There is a war being waged by some environmentalist groups against bottled water. These environmentally conscious crusaders believe that our penchant in this country for buying and drinking water in plastic bottles is not only outrageously expensive (given that most of us can get water for free from the faucets on our kitchen sinks), it is also causing significant harm to our planet.

At least one bottled water company is trying to be more environmentally considerate. Poland Spring recently introduced its Eco-Shape® plastic water bottle. Poland Spring claims that its new bottle is “not only less impactful on the environment, it’s purposely designed to be easy to carry and hold.” I’m glad it was purposely designed to be easy to carry and hold, as opposed to having been accidentally or unintentionally designed that way.

But I digress. Poland Spring brags about its new Eco-Shape® bottle, noting that “it’s lighter, it requires less energy to make – resulting in a reduction of CO2 emissions.” It’s made, they say, with 30% less plastic, has a label that is one-third smaller, and is easier to crush for recycling. In addition, the bottle’s smaller cap results in less plastic than before, when it apparently had a larger cap.

All of this sounds great, doesn’t it? Here’s a company with a conscience. Here’s a company that is doing its part to help planet Earth. Here’s a company that has it in for children.

Say what?!?
3291886E-D840-4C35-B27C-E5D3BC4BA3FBHow, exactly, did I come to this outrageous conclusion? Simple. I carefully read the label on a Poland Spring’s environmentally conscious bottle. This one-third smaller label starts out, in very large letters, boasting “Smaller Cap = Less Plastic.” Yeah, that makes sense. The words “Be Green” also appear on the label. Good advice.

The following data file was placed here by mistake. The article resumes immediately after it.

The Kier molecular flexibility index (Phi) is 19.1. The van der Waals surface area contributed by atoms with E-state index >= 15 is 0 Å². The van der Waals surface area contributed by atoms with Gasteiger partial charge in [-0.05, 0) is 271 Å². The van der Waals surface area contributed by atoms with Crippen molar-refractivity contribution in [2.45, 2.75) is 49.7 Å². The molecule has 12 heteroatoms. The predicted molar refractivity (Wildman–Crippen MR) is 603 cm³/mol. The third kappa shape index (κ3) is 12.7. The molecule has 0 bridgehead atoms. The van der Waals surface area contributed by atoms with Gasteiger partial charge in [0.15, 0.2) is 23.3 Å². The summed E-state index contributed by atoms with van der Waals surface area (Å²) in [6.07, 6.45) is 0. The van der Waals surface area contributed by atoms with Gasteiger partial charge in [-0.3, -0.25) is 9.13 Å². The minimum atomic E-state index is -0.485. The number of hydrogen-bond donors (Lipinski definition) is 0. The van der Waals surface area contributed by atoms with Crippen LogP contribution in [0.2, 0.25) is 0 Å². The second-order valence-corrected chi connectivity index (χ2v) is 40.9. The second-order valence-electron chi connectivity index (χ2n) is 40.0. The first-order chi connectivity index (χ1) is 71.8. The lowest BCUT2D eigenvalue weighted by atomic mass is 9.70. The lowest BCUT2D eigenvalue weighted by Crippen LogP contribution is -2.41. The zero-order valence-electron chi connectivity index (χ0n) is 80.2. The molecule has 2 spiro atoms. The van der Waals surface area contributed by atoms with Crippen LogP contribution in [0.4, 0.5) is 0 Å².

But then there is a section of the label that reads: “WARNING: Cap is a small part and poses a CHOKING HAZARD, particularly for children.” Uh oh. Now there’s a cause for concern, especially if you have children, know children, or are children.

Well, I still say kudos to the folks at Poland Spring. They are being proactive. They are not only doing positive things for the environment with their new eco-friendly bottle, they’re helping to address the global over-population crisis by causing children to suffer violent and painful choking deaths.

You know what they say, right? You can’t make an omelette if you don’t break a few eggs. Sorry kids.

#writephoto — The Asylum Tree

img_1779“Look at that tree, Ma,” Alex said, pointing to a tree with limbs and branches covered torn pieces of cloth. “What does it mean?” he asked her.

“That, sweetie,” Cindy said, “is known as the ‘Asylum Tree.’ It’s meant to remind us of the struggles of people trying to come to the United States from other countries in order to escape violence and persecution.”

“Why does it have all of those rags tied to it?” Alex wanted to know.

“Well, under federal law, anyone from another country can seek asylum — and therefore entry into the U.S. — by claiming to have fled their countries out of fear of persecution over their race, religion, nationality, political opinion, or membership in a particular social group,” she explained.

“But President Trump is ignoring that law and arresting people from Central America who are seeking asylum,” Cindy said. “ And worse, he’s taking young children away from their mothers and fathers and putting the children into cages.”

“That’s terrible, Ma,” Alex said. “How can our president be so cruel, so heartless?”

“Many of us are asking that same question, Alex,” she agreed. “He is turning our country into a place that many of us don’t recognize anymore. We are embarrassed and ashamed.”

“But the rags,” he said. “I still don’t understand why they are attached to the tree.”

“Each of those pieces of cloth hanging from the tree branches,” she said, “represents a child who has been torn away from their mother or father to remind us of the inhumanity of Donald Trump and those who support him.”

“I hope that the next time we come to see this Asylum Tree, there will be no more rags tied to it,” Alex said.

“I hope so too, sweetie,” Cindy said.


Written for Sue Vincent’s Thursday Photo Prompt.